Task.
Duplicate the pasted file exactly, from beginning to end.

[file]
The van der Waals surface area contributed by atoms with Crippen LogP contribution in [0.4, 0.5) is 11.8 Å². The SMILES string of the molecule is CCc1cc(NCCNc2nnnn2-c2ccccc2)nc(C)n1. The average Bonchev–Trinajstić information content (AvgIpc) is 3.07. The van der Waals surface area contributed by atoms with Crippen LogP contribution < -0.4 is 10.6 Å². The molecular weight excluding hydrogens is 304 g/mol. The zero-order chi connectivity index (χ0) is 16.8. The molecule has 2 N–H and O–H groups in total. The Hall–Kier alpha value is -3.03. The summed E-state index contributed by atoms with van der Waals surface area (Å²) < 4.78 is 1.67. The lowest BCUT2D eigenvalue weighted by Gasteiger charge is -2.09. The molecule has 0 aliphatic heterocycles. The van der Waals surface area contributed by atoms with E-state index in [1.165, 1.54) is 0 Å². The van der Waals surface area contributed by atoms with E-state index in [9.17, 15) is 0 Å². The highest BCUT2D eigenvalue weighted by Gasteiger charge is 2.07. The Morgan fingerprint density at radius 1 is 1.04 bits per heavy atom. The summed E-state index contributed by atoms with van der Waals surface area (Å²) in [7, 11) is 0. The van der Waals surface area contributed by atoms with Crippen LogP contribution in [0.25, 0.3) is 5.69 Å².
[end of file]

The van der Waals surface area contributed by atoms with Crippen LogP contribution in [0.4, 0.5) is 11.8 Å². The SMILES string of the molecule is CCc1cc(NCCNc2nnnn2-c2ccccc2)nc(C)n1. The average Bonchev–Trinajstić information content (AvgIpc) is 3.07. The van der Waals surface area contributed by atoms with Crippen LogP contribution < -0.4 is 10.6 Å². The molecular weight excluding hydrogens is 304 g/mol. The zero-order chi connectivity index (χ0) is 16.8. The molecule has 2 N–H and O–H groups in total. The Hall–Kier alpha value is -3.03. The summed E-state index contributed by atoms with van der Waals surface area (Å²) < 4.78 is 1.67. The lowest BCUT2D eigenvalue weighted by Gasteiger charge is -2.09. The molecule has 0 aliphatic heterocycles. The van der Waals surface area contributed by atoms with E-state index in [1.165, 1.54) is 0 Å². The van der Waals surface area contributed by atoms with E-state index in [9.17, 15) is 0 Å². The highest BCUT2D eigenvalue weighted by Gasteiger charge is 2.07. The Morgan fingerprint density at radius 1 is 1.04 bits per heavy atom. The summed E-state index contributed by atoms with van der Waals surface area (Å²) in [7, 11) is 0. The van der Waals surface area contributed by atoms with Crippen LogP contribution in [0.25, 0.3) is 5.69 Å².